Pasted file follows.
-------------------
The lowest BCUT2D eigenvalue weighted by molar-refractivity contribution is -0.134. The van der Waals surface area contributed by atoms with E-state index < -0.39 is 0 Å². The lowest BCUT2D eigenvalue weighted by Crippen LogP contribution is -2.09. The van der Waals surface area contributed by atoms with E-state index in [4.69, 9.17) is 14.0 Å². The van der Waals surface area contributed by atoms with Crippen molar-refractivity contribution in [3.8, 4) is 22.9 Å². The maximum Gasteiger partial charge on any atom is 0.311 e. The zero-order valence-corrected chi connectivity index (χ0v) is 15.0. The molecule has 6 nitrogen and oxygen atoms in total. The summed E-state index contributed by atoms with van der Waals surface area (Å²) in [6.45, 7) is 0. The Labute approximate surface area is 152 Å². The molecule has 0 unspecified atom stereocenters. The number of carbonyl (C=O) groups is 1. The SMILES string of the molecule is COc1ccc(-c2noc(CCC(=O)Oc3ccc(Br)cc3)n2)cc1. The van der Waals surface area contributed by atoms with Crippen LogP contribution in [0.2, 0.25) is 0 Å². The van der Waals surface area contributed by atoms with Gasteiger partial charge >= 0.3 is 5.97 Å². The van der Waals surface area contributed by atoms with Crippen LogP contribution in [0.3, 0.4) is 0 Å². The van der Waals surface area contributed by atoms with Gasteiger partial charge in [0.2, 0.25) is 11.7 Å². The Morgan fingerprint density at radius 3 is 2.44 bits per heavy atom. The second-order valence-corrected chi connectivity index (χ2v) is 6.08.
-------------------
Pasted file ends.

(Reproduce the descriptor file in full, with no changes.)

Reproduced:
The lowest BCUT2D eigenvalue weighted by molar-refractivity contribution is -0.134. The van der Waals surface area contributed by atoms with E-state index < -0.39 is 0 Å². The lowest BCUT2D eigenvalue weighted by Crippen LogP contribution is -2.09. The van der Waals surface area contributed by atoms with E-state index in [4.69, 9.17) is 14.0 Å². The van der Waals surface area contributed by atoms with Crippen molar-refractivity contribution in [3.8, 4) is 22.9 Å². The maximum Gasteiger partial charge on any atom is 0.311 e. The zero-order valence-corrected chi connectivity index (χ0v) is 15.0. The molecule has 6 nitrogen and oxygen atoms in total. The summed E-state index contributed by atoms with van der Waals surface area (Å²) in [6.45, 7) is 0. The Labute approximate surface area is 152 Å². The molecule has 0 unspecified atom stereocenters. The number of carbonyl (C=O) groups is 1. The SMILES string of the molecule is COc1ccc(-c2noc(CCC(=O)Oc3ccc(Br)cc3)n2)cc1. The van der Waals surface area contributed by atoms with Crippen LogP contribution in [0.2, 0.25) is 0 Å². The van der Waals surface area contributed by atoms with Gasteiger partial charge >= 0.3 is 5.97 Å². The van der Waals surface area contributed by atoms with Crippen LogP contribution in [0.3, 0.4) is 0 Å². The van der Waals surface area contributed by atoms with Gasteiger partial charge in [0.2, 0.25) is 11.7 Å². The Morgan fingerprint density at radius 3 is 2.44 bits per heavy atom. The second-order valence-corrected chi connectivity index (χ2v) is 6.08.